Instead, Andy Worline, director of the town’s parks, recreation and trails department, and Starr Jamison, parks and trails manager, explained that the professional trail maintenance conducted with machinery that many people saw was much needed to address drainage issues and to re-establish trail edges. This maintenance will ensure that the South Rim’s integrity is sustained for years to come, despite increased use, Jamison and Worline explained. The town has no intention of making the trail one-way or mountain bike only, staff said, and only utilized the professional trail company and its machinery to get the maintenance completed quicker.

Right now, roughly 200 people are using the South Rim Trail each day and the parks and trails department found that 7,000 people used the trail each month in May and June, Jamison said, which is double the use it saw last year.

“It’s a year-round trail and most of our trails are not year-round. Snow gets in there and sits in it and people get out there and ride too early, so there’s damage that happens,” Jamison explained. “This is a very old trail so we have to keep it maintained. It will look like it has in the past by next year.”

Staff said similar improvements with the same trail machinery are being made on the Tom Blake Equestrian/Hiking Trail, which will help make it a more accessible and easier to maintain alternative to the Tom Blake Trail for hikers, trail runners and equestrians.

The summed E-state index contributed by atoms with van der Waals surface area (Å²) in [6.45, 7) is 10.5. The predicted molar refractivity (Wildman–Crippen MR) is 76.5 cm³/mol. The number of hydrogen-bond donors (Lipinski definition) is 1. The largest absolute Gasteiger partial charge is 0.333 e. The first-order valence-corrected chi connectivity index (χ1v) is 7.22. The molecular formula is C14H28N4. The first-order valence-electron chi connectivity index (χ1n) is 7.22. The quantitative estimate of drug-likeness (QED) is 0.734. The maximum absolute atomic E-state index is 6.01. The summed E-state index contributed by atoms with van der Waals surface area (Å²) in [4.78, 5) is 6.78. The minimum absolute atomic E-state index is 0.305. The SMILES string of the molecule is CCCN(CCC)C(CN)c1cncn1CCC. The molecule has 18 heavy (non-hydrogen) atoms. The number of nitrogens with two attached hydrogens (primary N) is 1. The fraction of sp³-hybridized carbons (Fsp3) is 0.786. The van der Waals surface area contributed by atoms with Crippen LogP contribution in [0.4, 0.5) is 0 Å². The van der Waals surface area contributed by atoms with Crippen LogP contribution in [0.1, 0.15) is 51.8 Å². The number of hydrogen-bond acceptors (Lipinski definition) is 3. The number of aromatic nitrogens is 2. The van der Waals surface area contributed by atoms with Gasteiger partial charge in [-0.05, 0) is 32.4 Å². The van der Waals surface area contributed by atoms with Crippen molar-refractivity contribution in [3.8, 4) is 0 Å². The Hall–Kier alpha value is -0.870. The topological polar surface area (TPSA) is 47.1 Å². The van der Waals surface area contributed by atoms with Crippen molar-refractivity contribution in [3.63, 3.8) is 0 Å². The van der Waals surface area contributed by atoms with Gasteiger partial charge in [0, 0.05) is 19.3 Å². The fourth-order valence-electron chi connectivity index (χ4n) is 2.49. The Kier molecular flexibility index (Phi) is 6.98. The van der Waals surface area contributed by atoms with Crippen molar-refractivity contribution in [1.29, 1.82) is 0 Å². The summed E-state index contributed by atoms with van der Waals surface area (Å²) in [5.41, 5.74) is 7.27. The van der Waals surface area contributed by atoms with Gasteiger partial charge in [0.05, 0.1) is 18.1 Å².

Council and town staff agreed that this trail maintenance was much needed, but that in the future it may be best to be more transparent at town trailheads about any maintenance taking place there by utilizing physical signage versus just social media and web notices.

Council also gave staff direction to move forward with looking into a potential connection between the South Rim trail and the proposed Snowmass Center trail.


Outside of discussing town trails, Town Council also gave staff direction to move forward with two projects that align with the town’s connectivity plan: putting a crosswalk and flashing beacons on the eastside where Fairway Drive meets Owl Creek Road, and putting flashing beacons at the trail crossing near the Little Red School House across Owl Creek Road (there is already a crosswalk there).

As explained by Anne Martens, public works director, the projects would improve pedestrian safety and connectivity at both crossings, which were discussed as problem areas by council members at its April 19 work session.